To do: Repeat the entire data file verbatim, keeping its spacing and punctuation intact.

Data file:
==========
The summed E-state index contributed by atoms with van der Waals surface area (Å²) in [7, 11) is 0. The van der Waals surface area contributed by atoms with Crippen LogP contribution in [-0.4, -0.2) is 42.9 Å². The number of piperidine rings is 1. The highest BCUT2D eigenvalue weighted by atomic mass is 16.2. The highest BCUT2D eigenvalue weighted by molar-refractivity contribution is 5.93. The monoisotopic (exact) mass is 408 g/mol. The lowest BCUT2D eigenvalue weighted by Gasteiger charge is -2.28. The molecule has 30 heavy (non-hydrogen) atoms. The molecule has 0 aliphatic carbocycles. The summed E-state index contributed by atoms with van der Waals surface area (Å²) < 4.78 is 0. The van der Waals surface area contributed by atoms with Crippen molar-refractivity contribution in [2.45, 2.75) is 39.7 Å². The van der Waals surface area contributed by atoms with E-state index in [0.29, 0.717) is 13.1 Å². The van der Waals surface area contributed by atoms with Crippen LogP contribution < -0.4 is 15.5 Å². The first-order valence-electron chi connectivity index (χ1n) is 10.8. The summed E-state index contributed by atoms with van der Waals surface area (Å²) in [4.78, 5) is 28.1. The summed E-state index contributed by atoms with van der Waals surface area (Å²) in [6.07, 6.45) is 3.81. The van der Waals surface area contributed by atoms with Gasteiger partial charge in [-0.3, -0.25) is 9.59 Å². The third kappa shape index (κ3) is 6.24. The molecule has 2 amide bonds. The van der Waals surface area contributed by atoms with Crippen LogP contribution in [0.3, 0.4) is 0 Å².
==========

The summed E-state index contributed by atoms with van der Waals surface area (Å²) in [7, 11) is 0. The van der Waals surface area contributed by atoms with Crippen LogP contribution in [-0.4, -0.2) is 42.9 Å². The number of piperidine rings is 1. The highest BCUT2D eigenvalue weighted by atomic mass is 16.2. The highest BCUT2D eigenvalue weighted by molar-refractivity contribution is 5.93. The monoisotopic (exact) mass is 408 g/mol. The lowest BCUT2D eigenvalue weighted by Gasteiger charge is -2.28. The molecule has 30 heavy (non-hydrogen) atoms. The molecule has 0 aliphatic carbocycles. The summed E-state index contributed by atoms with van der Waals surface area (Å²) < 4.78 is 0. The van der Waals surface area contributed by atoms with Crippen molar-refractivity contribution in [2.45, 2.75) is 39.7 Å². The van der Waals surface area contributed by atoms with E-state index in [0.29, 0.717) is 13.1 Å². The van der Waals surface area contributed by atoms with Crippen LogP contribution < -0.4 is 15.5 Å². The first-order valence-electron chi connectivity index (χ1n) is 10.8. The summed E-state index contributed by atoms with van der Waals surface area (Å²) in [4.78, 5) is 28.1. The summed E-state index contributed by atoms with van der Waals surface area (Å²) in [6.07, 6.45) is 3.81. The van der Waals surface area contributed by atoms with Gasteiger partial charge in [-0.3, -0.25) is 9.59 Å². The third kappa shape index (κ3) is 6.24. The molecule has 2 amide bonds. The van der Waals surface area contributed by atoms with Crippen LogP contribution in [0.3, 0.4) is 0 Å².